Can a TFA-Style Program for Lawyers Succeed?

A lawyer version of something like Teach for America is an interesting idea, but it seems to me to be more about addressing the poor employment prospects for graduating law students than about coming up with a long-term solution to the lack of affordable legal services for low- and moderate income people. If the law profession bounces back somewhat (or if the supply of lawyers starts to decline, which is likely), I wonder if enough law school graduates will still find these programs attractive.

Putting aside whatever else you think of Teach for America, if you are a young person interested in a career in education policy, TFA is increasingly becoming a ticket to the cool kids table. Even if you are heading somewhere else in your career post-TFA, there’s a substantial job market value in having TFA experience on  your resume, and I don’t think it’s unfair to say that this is a prime motivator for many of the high achievers coming out college who apply. For something like Lawyers for America or similar programs to succeed long-term, I wonder if they’ll eventually have to build up a similar level of cachet among elites so that even those not considering careers in public interest law or legal services for the poor will see value in the experience. And for those who are considering public interest law or legal services, whether they will actually be able to make a career of it.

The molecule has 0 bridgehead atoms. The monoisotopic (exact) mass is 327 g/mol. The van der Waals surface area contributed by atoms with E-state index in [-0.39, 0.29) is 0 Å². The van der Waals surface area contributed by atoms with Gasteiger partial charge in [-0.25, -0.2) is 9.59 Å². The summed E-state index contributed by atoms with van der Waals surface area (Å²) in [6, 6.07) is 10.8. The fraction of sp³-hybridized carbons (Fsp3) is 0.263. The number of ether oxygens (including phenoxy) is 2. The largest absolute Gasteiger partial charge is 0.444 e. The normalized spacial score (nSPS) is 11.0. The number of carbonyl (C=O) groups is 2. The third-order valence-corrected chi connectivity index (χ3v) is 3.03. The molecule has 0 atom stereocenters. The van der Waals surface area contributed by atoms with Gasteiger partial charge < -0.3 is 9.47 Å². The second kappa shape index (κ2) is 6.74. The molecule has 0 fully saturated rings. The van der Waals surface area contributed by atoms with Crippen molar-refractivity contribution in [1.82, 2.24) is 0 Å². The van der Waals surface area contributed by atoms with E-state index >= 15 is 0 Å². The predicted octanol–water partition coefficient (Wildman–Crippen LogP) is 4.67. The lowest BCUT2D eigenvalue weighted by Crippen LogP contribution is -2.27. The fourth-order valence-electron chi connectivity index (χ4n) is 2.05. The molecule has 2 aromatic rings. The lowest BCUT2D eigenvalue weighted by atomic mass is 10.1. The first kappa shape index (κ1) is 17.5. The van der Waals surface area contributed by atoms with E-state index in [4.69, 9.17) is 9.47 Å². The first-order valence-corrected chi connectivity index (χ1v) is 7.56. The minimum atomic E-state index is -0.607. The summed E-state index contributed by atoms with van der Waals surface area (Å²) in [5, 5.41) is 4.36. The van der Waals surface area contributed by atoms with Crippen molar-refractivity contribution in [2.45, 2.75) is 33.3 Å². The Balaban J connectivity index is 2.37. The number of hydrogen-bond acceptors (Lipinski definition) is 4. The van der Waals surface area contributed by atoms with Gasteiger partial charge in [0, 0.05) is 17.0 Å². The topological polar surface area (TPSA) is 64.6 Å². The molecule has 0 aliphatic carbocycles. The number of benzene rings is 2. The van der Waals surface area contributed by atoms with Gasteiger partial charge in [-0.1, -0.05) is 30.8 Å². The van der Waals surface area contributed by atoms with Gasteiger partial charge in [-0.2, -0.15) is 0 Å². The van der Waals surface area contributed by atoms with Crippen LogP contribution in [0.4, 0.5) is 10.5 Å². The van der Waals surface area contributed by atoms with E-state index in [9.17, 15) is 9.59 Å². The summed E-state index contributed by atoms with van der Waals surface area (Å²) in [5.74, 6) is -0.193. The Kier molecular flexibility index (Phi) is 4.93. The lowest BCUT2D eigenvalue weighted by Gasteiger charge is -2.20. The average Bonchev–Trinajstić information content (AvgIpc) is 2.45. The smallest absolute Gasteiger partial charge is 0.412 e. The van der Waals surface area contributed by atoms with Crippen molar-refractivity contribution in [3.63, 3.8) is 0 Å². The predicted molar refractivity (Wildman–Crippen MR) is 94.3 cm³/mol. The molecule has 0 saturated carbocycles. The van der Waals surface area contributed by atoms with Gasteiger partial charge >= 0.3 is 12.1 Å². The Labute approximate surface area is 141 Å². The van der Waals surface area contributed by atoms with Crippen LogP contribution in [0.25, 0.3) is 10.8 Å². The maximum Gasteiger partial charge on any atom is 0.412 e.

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  1. Pingback: Could Immigration Reform Draw Greater Attention to the Legal Needs of Low-Income Immigrants? | Literacy & Policy | Jeff Carter

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